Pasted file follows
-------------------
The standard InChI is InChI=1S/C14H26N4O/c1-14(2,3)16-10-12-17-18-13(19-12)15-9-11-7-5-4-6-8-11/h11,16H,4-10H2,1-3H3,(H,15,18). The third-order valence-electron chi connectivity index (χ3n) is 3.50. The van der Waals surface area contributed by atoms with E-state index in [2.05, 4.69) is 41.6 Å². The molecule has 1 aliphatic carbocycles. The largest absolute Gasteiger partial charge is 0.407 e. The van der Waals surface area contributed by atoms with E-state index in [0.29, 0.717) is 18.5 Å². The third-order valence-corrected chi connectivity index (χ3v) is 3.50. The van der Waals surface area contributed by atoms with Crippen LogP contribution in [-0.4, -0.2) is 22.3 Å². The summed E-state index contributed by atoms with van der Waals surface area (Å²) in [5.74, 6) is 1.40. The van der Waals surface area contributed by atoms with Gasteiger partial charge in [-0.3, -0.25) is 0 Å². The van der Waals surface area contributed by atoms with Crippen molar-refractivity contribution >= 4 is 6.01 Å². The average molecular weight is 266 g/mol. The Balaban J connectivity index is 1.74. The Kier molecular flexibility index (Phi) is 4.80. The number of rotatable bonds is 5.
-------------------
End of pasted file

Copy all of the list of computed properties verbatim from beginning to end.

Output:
The standard InChI is InChI=1S/C14H26N4O/c1-14(2,3)16-10-12-17-18-13(19-12)15-9-11-7-5-4-6-8-11/h11,16H,4-10H2,1-3H3,(H,15,18). The third-order valence-electron chi connectivity index (χ3n) is 3.50. The van der Waals surface area contributed by atoms with E-state index in [2.05, 4.69) is 41.6 Å². The molecule has 1 aliphatic carbocycles. The largest absolute Gasteiger partial charge is 0.407 e. The van der Waals surface area contributed by atoms with E-state index in [0.29, 0.717) is 18.5 Å². The third-order valence-corrected chi connectivity index (χ3v) is 3.50. The van der Waals surface area contributed by atoms with Crippen LogP contribution in [-0.4, -0.2) is 22.3 Å². The summed E-state index contributed by atoms with van der Waals surface area (Å²) in [5.74, 6) is 1.40. The van der Waals surface area contributed by atoms with Gasteiger partial charge in [-0.3, -0.25) is 0 Å². The van der Waals surface area contributed by atoms with Crippen molar-refractivity contribution >= 4 is 6.01 Å². The average molecular weight is 266 g/mol. The Balaban J connectivity index is 1.74. The Kier molecular flexibility index (Phi) is 4.80. The number of rotatable bonds is 5.